When Ugandans go to the polls in 2016, more than 60 per cent of MPs will not make it back to the August House—that is if the statistics of the last two elections are anything to go by.
For one legislator, however, elections are not something to lose sleep about. He has been through eight competitive elections since 1989, emerging victorious in each one of them.
In fact, when the term of the current Parliament ends in 2016, he will be setting a new record of the longest-serving MP in the NRM regime. Meet Engineer John Nasasira, the MP for Kazo County in Kiruhura District. He has been representing the area since 1989.
When I meet Mr Nasasira at his Naguru home in Kampala, I pointed out to him that by 2016, he would have done 27 years as a legislator—and he quickly quips, “You mean I am a political dinosaur?”
Dinosaur or not, that will be a record. The only other person with such a feat is Dr Crispus Kiyonga, the defence minister and Bukonjo County West MP in Kasese District. Had she not lost the Constituent Assembly election in 1993, current Speaker of Parliament Rebecca Kadaga would also be part of this club.
Unity and growing up
So, how has Eng Nasasira managed where others seem to have slipped?
“Being a uniting leader has been one of my strongest points,” says the jovial politician. “If you have been to Kazo, you will know that it is a melting pot of sorts.
It is home to internal migrants from the districts of Kisoro, Kabale, Rukungiri, Bushenyi and Ibanda. As a politician, I have ensured that I serve each of these groups diligently without segregation.”
And the minister for ICT minister would know better about treating everyone equally. His own family migrated from present-day Buhweju District to Kazo although he was born in Ibanda District. They never had trouble settling in with the other migrant groups in the district that is more famed for cattle-keeping.
“We were the royals of Buhweju before Obote abolished kingdoms in 1966,” he says. “I am a prince without a kingdom.” His father, Esau and mother Julia, were settled farmers who also owned herds of cows. His mother, who had gotten born-again in 1943, emphasised Christian values and demanded her children follow them.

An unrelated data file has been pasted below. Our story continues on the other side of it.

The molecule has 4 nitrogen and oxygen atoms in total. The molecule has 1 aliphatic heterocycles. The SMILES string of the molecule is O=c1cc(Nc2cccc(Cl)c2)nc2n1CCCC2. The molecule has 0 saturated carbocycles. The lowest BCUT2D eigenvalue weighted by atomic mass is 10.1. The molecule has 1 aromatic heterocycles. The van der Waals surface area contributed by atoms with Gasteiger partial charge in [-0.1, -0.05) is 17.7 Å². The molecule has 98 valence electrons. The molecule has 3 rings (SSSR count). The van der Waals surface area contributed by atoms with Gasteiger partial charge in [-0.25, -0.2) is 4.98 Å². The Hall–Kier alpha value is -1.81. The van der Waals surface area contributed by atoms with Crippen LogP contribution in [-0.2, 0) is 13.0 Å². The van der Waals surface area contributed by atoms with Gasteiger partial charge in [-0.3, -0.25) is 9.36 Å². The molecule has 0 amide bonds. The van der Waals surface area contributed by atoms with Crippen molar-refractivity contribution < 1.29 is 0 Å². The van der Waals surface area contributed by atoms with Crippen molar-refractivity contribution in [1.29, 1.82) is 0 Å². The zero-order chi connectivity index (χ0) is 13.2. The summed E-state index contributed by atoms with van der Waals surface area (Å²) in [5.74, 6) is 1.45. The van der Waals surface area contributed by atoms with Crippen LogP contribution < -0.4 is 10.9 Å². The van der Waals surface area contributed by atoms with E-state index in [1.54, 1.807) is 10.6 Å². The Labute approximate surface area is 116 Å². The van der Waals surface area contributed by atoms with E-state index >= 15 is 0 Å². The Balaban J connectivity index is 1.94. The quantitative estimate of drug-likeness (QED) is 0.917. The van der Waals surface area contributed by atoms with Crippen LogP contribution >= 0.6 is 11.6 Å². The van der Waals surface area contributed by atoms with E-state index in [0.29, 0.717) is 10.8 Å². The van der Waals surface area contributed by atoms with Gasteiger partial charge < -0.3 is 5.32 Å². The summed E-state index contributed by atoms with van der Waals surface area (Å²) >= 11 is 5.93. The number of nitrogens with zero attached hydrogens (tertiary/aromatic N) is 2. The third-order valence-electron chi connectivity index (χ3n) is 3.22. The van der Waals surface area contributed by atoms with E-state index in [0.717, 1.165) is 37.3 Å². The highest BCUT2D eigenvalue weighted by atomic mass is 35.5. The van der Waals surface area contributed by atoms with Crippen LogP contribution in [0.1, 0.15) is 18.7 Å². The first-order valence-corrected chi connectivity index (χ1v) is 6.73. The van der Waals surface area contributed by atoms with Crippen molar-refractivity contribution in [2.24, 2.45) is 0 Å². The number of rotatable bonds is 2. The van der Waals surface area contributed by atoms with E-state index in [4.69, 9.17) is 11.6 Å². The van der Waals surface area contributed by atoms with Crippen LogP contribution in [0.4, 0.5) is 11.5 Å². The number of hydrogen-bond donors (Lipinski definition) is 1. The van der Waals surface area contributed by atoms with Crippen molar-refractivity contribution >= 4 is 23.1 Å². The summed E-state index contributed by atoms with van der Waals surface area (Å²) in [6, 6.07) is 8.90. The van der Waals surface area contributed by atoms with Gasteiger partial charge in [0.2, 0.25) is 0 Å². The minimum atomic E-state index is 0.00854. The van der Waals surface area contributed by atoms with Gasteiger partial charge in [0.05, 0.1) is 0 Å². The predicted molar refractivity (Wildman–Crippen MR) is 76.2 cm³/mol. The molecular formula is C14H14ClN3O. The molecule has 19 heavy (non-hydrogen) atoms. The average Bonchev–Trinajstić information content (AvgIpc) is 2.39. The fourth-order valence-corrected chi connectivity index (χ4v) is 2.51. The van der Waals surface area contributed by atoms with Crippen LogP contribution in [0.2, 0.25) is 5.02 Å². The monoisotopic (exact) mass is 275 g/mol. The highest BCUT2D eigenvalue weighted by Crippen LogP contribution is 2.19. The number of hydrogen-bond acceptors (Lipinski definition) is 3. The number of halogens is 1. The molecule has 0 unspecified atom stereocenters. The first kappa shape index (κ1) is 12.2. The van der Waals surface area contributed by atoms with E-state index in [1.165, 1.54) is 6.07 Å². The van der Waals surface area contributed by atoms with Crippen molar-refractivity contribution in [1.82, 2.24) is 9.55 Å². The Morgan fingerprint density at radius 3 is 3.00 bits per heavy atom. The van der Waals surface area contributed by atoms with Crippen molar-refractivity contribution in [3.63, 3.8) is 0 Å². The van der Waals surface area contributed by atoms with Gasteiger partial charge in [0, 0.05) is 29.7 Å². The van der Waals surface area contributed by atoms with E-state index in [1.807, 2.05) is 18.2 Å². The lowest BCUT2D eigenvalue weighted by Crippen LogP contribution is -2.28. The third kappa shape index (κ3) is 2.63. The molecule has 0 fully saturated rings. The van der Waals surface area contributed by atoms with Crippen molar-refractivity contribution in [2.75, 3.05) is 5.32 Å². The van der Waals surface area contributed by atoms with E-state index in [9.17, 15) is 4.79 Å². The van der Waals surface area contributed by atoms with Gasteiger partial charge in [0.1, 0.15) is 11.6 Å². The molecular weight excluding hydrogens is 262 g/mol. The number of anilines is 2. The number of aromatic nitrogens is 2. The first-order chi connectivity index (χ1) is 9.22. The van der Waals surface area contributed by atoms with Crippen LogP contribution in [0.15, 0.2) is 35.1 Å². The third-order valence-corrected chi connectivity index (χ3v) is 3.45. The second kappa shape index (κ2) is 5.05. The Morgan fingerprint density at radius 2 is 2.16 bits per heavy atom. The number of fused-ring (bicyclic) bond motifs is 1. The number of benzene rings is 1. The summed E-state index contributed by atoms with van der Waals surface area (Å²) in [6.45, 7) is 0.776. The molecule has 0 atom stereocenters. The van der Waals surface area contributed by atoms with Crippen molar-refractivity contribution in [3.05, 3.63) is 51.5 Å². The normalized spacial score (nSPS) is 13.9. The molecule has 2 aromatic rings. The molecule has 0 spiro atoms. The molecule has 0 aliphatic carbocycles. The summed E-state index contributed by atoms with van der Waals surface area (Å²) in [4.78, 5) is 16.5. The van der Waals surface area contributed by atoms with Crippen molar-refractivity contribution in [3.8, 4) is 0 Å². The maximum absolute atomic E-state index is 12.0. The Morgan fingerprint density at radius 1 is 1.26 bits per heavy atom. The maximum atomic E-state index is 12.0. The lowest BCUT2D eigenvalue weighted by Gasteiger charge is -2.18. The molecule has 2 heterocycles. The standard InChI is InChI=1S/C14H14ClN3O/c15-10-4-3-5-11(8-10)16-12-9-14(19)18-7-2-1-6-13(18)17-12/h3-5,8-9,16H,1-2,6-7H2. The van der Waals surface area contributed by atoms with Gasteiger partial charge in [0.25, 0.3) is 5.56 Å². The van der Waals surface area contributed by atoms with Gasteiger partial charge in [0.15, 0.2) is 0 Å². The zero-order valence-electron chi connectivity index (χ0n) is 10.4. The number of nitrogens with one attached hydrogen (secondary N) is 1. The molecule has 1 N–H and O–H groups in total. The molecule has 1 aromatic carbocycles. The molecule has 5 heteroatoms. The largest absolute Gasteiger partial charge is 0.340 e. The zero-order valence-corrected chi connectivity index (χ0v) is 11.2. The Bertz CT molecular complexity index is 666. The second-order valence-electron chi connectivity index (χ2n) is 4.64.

“One of those was no alcohol. When growing up I never saw alcohol in our house. It is me who introduced it as an adult,” he says with a chuckle.
The “commoner” Nasasira would then go to Kazo and Ibanda primary schools before joining Ntare School in Mbarara for his secondary education.
“Museveni had just left when I got to Ntare in 1967 but stories about him abounded. He was spoken of as a radical who never agreed with the establishment. He did not accept to be patronised by teachers. Later, we heard he became a socialist.”
Ntare was a hotbed for politics. Besides Museveni, it produced other leaders like Rwanda’s president Paul Kagame. Another person Nasasira would take note of is current Prime Minister Amama Mbabazi.
“Mbabazi found me in Ntare. He had just come from Butobere College. He was a quiet guy, not very vocal. I was instead closer to a cousin of his.” Whereas Ntare did not light the political fire under Nasasira’s belly, it taught him one thing; responsibility.
“The school had no fence. We would move in and out freely but we did not lose focus of our studies,” says the lanky minister, who now spots a moustache.
Off to Nairobi
Unlike most of his colleagues, Nasasira did not go to Makerere. Upon completion of his A-levels in 1972, he went to Nairobi University under an exchange programme of the East African Community.
“I went to Nairobi with Frank Katusiime, a renowned ICT expert. There, we were more known for rioting. But in 1975, I graduated with a civil engineering degree. Unlike Makerere where engineering took four years, in Nairobi it was three years.”
As the Amin regime ravaged Uganda and more citizens fled to exile, Nasasira instead decided to try his luck at home. He returned to Uganda and found a job with CA Liburd - consulting firm in the city.